Uniclastic: Conoid (Conical paraboloid)
In this case, one of them grows in length, but the other still remains straight. Since one of the dimensions remains straight, it’s still a single curved surface – capable of being flattened without changing the area. Singly curved surfaced may also be referred to as uniclastic or monoclastic.
7.2 – Double Curved Surfaces
These can be classified as synclastic or anticlastic, and are non-developable surfaces. If made of paper, you could not flatten them without tearing, folding or crumpling them.
Synclastic: Dome (Elliptic paraboloid)
In this case, both curves happen to be identical, but what’s important is that both dimensions are curving in the same direction. In this orientation, the dome is also under compression everywhere.
The surface of the earth is double curved, synclastic – non-developable. “The surface of a sphere cannot be represented on a plane without distortion,” a topic explored by Michael Stevens: https://www.youtube.com/watch?v=2lR7s1Y6Zig
Anticlastic: Saddle (Hyperbolic paraboloid)
This one was formed by non-uniformly sweeping a convex parabola along a concave parabola. It’s internal structure will behave differently, depending on the curvature of the shell relative to the shape. Roof shells have compressive stresses along the convex curvature, and tensile stress along the concave curvature.
Kellogg’s potato and wheat-based stackable snack
Here is an example of a beautiful marriage of tensile and compressive potato and wheat-based anticlastic forces. Although I hear that Pringle cans are diabolically heinous to recycle, so they are the enemy.
Structural Behaviour of Basic Shells [Source: IL 10 – Institute for Lightweight Structures and Conceptual Design]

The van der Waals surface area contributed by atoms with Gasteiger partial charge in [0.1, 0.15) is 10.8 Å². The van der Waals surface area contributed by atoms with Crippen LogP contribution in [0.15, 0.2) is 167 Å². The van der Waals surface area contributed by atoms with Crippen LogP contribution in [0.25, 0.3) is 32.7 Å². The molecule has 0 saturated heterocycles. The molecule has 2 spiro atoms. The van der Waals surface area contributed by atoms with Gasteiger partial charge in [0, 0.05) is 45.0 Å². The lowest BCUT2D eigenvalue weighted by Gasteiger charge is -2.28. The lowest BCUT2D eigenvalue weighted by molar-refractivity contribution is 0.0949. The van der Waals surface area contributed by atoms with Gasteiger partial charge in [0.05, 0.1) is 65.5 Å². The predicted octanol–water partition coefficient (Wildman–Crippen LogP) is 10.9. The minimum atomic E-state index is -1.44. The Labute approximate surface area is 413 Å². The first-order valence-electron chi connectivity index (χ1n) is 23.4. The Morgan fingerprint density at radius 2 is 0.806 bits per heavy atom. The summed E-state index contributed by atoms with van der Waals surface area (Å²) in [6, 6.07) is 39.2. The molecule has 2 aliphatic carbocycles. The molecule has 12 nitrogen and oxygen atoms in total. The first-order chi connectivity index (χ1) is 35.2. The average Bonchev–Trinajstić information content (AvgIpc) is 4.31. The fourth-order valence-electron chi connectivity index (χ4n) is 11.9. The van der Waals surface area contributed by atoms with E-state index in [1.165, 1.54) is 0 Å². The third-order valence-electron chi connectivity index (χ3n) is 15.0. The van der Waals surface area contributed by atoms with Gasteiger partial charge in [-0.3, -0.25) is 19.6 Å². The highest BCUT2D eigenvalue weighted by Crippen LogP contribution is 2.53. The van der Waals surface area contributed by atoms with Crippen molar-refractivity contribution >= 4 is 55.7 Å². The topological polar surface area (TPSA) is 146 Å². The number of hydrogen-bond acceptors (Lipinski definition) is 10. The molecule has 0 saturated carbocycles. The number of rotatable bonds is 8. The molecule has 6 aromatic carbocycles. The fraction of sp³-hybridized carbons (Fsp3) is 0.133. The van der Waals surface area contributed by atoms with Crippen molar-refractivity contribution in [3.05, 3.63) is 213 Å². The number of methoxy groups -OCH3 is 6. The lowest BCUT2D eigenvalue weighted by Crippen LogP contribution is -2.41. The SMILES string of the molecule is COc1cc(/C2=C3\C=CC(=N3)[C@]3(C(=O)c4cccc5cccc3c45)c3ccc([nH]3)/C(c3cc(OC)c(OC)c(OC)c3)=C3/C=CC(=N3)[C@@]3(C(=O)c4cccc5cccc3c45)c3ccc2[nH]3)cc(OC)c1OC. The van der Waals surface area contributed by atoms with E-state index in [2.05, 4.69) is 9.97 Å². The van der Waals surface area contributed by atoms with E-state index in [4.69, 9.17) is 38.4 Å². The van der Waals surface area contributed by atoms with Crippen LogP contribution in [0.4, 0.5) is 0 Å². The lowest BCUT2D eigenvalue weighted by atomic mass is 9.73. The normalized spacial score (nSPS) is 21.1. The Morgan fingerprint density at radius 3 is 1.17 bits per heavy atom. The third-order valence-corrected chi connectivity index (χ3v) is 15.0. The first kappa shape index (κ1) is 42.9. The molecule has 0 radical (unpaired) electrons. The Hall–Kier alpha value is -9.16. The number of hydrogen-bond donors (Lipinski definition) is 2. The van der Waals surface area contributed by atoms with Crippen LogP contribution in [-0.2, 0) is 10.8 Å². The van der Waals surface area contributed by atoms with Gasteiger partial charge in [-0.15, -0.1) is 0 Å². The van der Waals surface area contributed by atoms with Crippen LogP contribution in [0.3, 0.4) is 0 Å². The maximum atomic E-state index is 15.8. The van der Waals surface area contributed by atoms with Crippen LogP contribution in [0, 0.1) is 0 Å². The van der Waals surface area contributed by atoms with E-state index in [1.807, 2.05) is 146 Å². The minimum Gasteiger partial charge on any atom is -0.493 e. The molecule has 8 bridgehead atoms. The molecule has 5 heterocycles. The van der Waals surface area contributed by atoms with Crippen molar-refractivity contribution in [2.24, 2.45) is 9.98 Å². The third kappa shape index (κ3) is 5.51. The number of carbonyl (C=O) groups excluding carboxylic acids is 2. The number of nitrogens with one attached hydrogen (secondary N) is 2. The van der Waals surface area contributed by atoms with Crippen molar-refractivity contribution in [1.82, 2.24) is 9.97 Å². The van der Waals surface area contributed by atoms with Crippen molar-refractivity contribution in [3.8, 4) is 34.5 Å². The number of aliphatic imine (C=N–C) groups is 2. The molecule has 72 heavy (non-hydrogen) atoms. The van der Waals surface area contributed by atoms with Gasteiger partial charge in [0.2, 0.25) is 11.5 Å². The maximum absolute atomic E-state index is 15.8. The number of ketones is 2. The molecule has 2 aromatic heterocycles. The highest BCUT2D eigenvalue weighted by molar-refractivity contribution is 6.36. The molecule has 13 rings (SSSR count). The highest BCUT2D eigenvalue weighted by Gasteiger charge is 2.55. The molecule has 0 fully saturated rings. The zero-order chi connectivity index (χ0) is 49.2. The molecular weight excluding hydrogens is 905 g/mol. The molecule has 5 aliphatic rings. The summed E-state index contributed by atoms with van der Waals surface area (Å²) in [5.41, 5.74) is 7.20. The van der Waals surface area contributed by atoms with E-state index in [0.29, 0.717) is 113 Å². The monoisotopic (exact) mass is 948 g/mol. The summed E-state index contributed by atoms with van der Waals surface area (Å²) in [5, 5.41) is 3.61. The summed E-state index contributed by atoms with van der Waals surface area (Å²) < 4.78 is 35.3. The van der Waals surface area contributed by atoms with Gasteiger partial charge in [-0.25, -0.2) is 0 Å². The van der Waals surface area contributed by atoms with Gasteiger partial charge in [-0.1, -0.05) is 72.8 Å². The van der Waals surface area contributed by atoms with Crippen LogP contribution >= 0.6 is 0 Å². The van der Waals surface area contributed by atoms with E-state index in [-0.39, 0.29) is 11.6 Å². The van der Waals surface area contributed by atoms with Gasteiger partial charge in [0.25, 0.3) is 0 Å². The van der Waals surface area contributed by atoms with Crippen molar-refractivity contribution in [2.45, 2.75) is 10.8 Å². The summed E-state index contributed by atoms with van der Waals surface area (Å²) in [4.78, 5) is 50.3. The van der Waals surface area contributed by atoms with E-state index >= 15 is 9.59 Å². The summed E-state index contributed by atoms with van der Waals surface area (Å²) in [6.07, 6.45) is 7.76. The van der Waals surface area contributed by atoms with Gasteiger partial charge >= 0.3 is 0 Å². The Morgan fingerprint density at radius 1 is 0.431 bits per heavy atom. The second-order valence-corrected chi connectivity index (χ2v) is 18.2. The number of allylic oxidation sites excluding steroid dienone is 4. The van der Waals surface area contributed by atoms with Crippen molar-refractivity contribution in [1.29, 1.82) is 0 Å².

7.3 – Translation vs Revolution
In terms of synthetic geometry, there’s more than one approach to generating anticlastic curvature:
Hyperbolic Paraboloid: Straight line sweep variation
This shape was achieved by sweeping a straight line over a straight path at one end, and another straight path at the other. This will work as long as both rails are not parallel. Although I find this shape perplexing; it’s double curvature that you can create with straight lines, yet non-developable, and I can’t explain it..
Ruled Surface & Surface of Revolution (Circular Hyperboloid)
The ruled surface was created by sliding a plane curve (a straight line) along another plane curve (a circle), while keeping the angle between them constant. The surfaces of revolution was simply made by revolving a plane curve around an axis. (Surface of translation also exist, and are similar to ruled surfaces, only the orientation of the curves is kept constant instead of the angle.)
Hyperboloid Generation [Source:Wikipedia]
The hyperboloid has been a popular design choice for (especially nuclear cooling) towers. It has excellent tensile and compressive properties, and can be built with straight members. This makes it relatively cheap and easy to fabricate relative to it’s size and performance.
These are singly curved curves, although that does sound confusing. A simple way to understand what geodesic curves are, is to give them a width. As previously explored, we know that curves can inhabit, and fill, two-dimensional space. However, you can’t really observe the twists and turns of a shape that has no thickness.